(b) Return Prediction:Next consider several different approaches to forming

4 of 6

conditional forecasts of the expected returns for your assets- perhaps de-

velop the code for this step with just a few assets at the outset before

generalizing your analysis to a larger set whose size may be limited by

your own local computer power. Hopefully you will be able to consider

strategies for at least 30 diversified assets. At this point you need to build

the data set of your chosen features- predictor variables- factors, technical

indicators, characteristics..... If you include stock characteristics then your

sample period will be necessarily truncated as discussed on the data down-

load document as different consistent sets of characteristics are available

without NAs on a monthly basis over different periods. You may wish to

consider conflating variables as in the Brandt and Santa Clara paper on

Parametric Portfolio Policies we have studied, where they used the slope

of the yield curve to control for different regimes or alternative approaches

to factor timing. You could examine the use and the relative performance

of relaxation methods such as LASSO or ENET, Random Forests, factors

from PLS- Partial Least Squares, OLS, PCA,.... to compare their relative

forecasting ability along the lines covered in the paper by Kelly Pruitt and

Xiu, Empirical Asset Pricing via Machine Learning that we have consid-

ered in the course- you may wish to use this paper as a template, in some

respects, for your own analysis. Provide in your report an analysis of the

relative forecasting performance of the methods you have selected.

(c) Portfolio Construction: Drawing on your analysis in the sections above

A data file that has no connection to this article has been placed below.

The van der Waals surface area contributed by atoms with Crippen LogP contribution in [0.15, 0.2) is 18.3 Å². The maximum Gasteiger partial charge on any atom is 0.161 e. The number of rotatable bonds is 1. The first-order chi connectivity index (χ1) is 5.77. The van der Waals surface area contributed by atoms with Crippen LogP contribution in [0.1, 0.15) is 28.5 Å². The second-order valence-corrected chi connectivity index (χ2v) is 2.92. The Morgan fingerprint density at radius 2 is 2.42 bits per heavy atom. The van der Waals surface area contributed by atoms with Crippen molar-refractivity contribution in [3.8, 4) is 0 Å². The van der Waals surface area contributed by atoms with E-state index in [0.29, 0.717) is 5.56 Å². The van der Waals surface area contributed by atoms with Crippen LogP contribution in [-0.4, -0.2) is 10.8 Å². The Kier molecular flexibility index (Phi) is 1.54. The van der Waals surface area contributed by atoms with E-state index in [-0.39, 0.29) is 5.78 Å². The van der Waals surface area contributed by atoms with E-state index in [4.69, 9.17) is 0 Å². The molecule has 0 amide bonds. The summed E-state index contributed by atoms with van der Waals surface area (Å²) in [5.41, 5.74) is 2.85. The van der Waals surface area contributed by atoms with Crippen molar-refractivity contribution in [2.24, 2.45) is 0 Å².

build one or more defensive strategies designed to survive bad times- you

could start by simply building a conditional volatility targeting strategy

as we considered in the course with the paper - Conditional Volatility

Targeting, Bongaerts, Kang,van Dijk, Financial Analysts Journal, (2020 )

and then move on to a conditional strategy based on your findings in section

(b). You could consider min variance, mean variance or PPP and replicate

a similar analysis to Brandt and Santa Clara with Parametric Portfolio

Policies. Carry out an (comparative) analysis of the performance of the

defensive strategy or strategies you have developed including downside

risk measures and statistical comparisons where relevant.

(d) Performance Evaluation: Carry out a comparison with your preferred

defensive strategy from (c) with non defensive alternatives such as a stan-

dard Mean Variance portfolio based on FF3, 1

N

based on a set of your

original assets and the SP500. You might want to compare different ap-

proaches to covariance estimation. Graphical plots of backtests should be

on a common scale and use statistical performance comparisons to draw

conclusions regarding the value of the preferred defensive strategy com-

pared with the alternative non-defensive strategies you have considered.

5 of 6

(e) A report should be drawn up, preferably in Markdown, containing your

results and conclusions specifically addressing the original objective- Can

we build a portfolio strategies that are robust to different cycles in the

markets and macro economy?

(f) All code and data used must be submitted with the report and your em-

pirical work must be able to be reproduced by a third party.

(g) As indicated above you are free to follow your own path at each stage but

this path should, in some form, cover the steps outlined above. Limit

your objectives initially to do just the simplest analysis and then